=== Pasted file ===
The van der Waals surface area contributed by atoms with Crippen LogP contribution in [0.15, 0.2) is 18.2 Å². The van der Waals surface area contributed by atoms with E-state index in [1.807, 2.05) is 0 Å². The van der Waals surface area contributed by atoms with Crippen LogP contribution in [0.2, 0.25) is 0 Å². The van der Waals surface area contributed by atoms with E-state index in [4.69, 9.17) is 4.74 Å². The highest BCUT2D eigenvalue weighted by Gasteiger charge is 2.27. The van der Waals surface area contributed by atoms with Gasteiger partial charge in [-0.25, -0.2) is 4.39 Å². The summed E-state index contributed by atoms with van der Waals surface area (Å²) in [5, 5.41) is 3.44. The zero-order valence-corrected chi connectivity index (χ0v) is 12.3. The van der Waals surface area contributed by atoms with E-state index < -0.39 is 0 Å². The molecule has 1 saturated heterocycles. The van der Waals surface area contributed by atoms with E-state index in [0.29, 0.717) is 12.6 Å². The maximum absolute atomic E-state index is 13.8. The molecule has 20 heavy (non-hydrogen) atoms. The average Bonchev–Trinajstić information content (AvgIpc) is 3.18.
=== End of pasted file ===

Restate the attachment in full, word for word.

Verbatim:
The van der Waals surface area contributed by atoms with Crippen LogP contribution in [0.15, 0.2) is 18.2 Å². The van der Waals surface area contributed by atoms with E-state index in [1.807, 2.05) is 0 Å². The van der Waals surface area contributed by atoms with Crippen LogP contribution in [0.2, 0.25) is 0 Å². The van der Waals surface area contributed by atoms with E-state index in [4.69, 9.17) is 4.74 Å². The highest BCUT2D eigenvalue weighted by Gasteiger charge is 2.27. The van der Waals surface area contributed by atoms with Gasteiger partial charge in [-0.25, -0.2) is 4.39 Å². The summed E-state index contributed by atoms with van der Waals surface area (Å²) in [5, 5.41) is 3.44. The zero-order valence-corrected chi connectivity index (χ0v) is 12.3. The van der Waals surface area contributed by atoms with E-state index < -0.39 is 0 Å². The molecule has 1 saturated heterocycles. The van der Waals surface area contributed by atoms with E-state index in [0.29, 0.717) is 12.6 Å². The maximum absolute atomic E-state index is 13.8. The molecule has 20 heavy (non-hydrogen) atoms. The average Bonchev–Trinajstić information content (AvgIpc) is 3.18.